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How do you best network as a journalist? Advice from the board

Networking, important in any profession, is even more so for journalists. Having good contacts can be vital for landing a competitive job, or for finding the right sources for a story. What are some of the best ways to stay connected in a field that so heavily relies on contacts? The professionals on the SPJ board were kind enough to offer their nuggets of wisdom.

“Follow the conversation about journalism in your own community. Join organizations that bring journalists together and make time to get to know journalists who work beyond where you do, and write about other things for other publications. Sharing war stories and best practices is a must at a time when the industry is so quickly changing.”
– Monica Guzman, columnist at Seattle Times and GeekWire

“The best thing you can do from a connections/networking standpoint is to be helpful. Do whatever favors you can for the people you know, or for the people you want to know. For one thing, it feels good and journalists need to stick together now more than ever. For another, you’re going to need to ask a favor of your own at some point, and it’ll help to have ingratiated yourself to the people you’re asking.”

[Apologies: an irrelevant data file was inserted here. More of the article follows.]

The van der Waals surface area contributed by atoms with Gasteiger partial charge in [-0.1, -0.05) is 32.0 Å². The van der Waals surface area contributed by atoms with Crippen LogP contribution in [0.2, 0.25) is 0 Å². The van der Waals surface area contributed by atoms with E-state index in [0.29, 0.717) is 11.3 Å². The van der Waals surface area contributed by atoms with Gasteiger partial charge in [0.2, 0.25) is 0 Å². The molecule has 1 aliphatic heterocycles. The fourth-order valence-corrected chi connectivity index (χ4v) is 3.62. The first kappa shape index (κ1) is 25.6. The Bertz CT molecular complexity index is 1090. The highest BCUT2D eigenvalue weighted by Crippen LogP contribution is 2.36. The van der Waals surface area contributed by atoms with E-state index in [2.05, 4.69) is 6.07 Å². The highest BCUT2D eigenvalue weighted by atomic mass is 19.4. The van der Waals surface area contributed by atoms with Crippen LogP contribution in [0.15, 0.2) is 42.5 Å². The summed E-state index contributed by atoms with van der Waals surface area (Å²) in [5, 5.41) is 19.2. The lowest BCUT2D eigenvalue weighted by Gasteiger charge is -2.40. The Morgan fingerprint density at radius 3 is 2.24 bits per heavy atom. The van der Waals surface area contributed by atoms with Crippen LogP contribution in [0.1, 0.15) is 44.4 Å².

– Paul Balcerak, social media strategist, formerly with KIRO

Oren Campbell, retired journalist, urged journalists to “join professional organizations (and take an active role): SPJ, IRE, NPAA.”

“I stay connected with other journalists by being a member of SPJ and by following them on Twitter/Facebook/Google+. I stay on my sources radars by contacting them via e-mail, social media sites and meeting them face-to-face. Since I’m friends with my co-workers, I have no problem asking one of them if I need a certain kind of contact.”
– Breanne Coats, SPJ president and writer for the Business Examiner

“If you want to make connections, just like with other aspects of your career, you have to work at it. Go to events. Volunteer. Put yourself out there. Use social media to help grow relationships, but don’t forget the value of face to face interactions.”
– Ethan Chung, deputy editor at Premier Media Group

Ola Wietecha is a University of Washington student and an intern with SPJ’s Western Washington chapter. Email her at

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